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Clinical Trial
. 1984 Jan;86(1):8-12.

Effects of Nifedipine on Esophageal Motor Function in Humans: Correlation With Plasma Nifedipine Concentration

  • PMID: 6689676
Clinical Trial

Effects of Nifedipine on Esophageal Motor Function in Humans: Correlation With Plasma Nifedipine Concentration

M Hongo et al. Gastroenterology. .

Abstract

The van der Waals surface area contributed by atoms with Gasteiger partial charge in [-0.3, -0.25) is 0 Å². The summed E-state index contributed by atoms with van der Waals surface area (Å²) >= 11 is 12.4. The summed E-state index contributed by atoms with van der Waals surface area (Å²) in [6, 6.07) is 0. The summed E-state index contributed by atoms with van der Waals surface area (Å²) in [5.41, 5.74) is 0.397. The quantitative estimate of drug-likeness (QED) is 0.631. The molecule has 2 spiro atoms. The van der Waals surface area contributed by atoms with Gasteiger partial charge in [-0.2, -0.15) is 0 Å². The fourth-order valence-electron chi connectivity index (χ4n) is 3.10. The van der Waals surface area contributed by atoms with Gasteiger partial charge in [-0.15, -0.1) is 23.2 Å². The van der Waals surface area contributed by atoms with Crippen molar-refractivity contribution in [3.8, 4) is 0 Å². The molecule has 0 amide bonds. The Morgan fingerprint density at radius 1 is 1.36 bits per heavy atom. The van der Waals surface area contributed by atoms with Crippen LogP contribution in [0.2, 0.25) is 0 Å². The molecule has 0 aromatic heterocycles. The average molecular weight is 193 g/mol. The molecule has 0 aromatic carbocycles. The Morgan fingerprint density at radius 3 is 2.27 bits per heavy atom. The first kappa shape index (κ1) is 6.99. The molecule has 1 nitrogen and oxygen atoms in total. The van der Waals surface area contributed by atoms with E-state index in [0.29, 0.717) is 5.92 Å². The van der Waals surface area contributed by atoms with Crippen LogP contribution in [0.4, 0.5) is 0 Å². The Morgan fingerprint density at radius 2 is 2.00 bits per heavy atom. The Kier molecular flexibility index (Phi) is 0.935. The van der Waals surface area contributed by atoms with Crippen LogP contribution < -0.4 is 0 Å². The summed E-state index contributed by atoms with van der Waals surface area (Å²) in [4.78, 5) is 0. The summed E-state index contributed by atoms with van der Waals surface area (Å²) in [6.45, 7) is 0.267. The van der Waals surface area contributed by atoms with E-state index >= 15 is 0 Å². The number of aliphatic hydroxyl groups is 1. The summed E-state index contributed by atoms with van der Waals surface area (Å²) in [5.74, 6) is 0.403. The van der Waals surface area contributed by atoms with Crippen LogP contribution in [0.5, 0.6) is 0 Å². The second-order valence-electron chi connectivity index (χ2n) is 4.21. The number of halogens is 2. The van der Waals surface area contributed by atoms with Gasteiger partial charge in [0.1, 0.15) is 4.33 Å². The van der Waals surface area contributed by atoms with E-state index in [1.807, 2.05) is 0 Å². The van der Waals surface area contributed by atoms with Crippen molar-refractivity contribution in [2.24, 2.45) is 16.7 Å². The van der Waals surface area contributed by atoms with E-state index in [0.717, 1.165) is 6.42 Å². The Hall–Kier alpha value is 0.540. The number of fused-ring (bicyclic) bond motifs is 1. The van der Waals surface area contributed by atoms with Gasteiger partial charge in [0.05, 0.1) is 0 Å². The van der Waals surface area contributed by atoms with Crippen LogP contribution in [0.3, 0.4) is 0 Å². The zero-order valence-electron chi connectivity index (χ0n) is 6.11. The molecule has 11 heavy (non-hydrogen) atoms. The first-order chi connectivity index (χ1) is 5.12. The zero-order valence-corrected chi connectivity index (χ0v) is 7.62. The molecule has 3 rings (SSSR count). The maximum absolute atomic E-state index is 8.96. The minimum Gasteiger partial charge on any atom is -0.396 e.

We studied the effects of the calcium-channel blocker nifedipine on esophageal smooth muscle function in 10 normal volunteers. Lower esophageal sphincter pressure and relaxation and esophageal contraction amplitude, peristalsis, velocity, and duration after wet swallows were determined before and for 120 min after the sublingual/buccal administration of placebo and of nifedipine in doses of 10, 20, 30, and 40 mg. Blood samples for measurement of plasma nifedipine concentration were obtained at baseline and every 30 min during this 120-min period. Nifedipine led to decreases in sphincter pressure of 13.3%, 29.9%, 34.3%, and 35.1% as the dose was increased from 10 mg to 40 mg. These changes were significantly (p less than 0.05) different from baseline and placebo for the 20-, 30-, and 40-mg doses and were more sustained with the higher doses, lasting as long as 90 min. Contraction amplitude fell 5.3%, 5.9%, 13.5%, and 19.6% at the corresponding doses. These changes were significantly (p less than 0.05) different from baseline and placebo only for the 30- and 40-mg doses, with the effect lasting up to 60 min. Peak plasma nifedipine concentration ranged from 28.7 +/- 3.7 ng/ml (mean +/- SEM) after 10 mg to 138.7 +/- 43.7 ng/ml after 40 mg of the drug, and occurred at either the 30- or 60-min measurement. The mean percent of decrease in sphincter pressure and contraction amplitude in the esophageal body correlated (p less than 0.001) with plasma nifedipine levels. There were no changes in sphincter relaxation or in peristalsis, velocity, or duration of contraction with any dose of nifedipine. It is concluded that (a) nifedipine significantly decreases lower esophageal sphincter pressure and contraction amplitude in the body of the esophagus, (b) the effect on sphincter pressure requires a lower dose of nifedipine and is more marked than that on contraction amplitude, and (c) the effects on both sphincter pressure and contraction amplitude correlate with plasma nifedipine levels. Calcium-channel blockers such as nifedipine may have a role in the treatment of motility disorders of the lower esophageal sphincter or esophageal body, and further controlled clinical studies are indicated.

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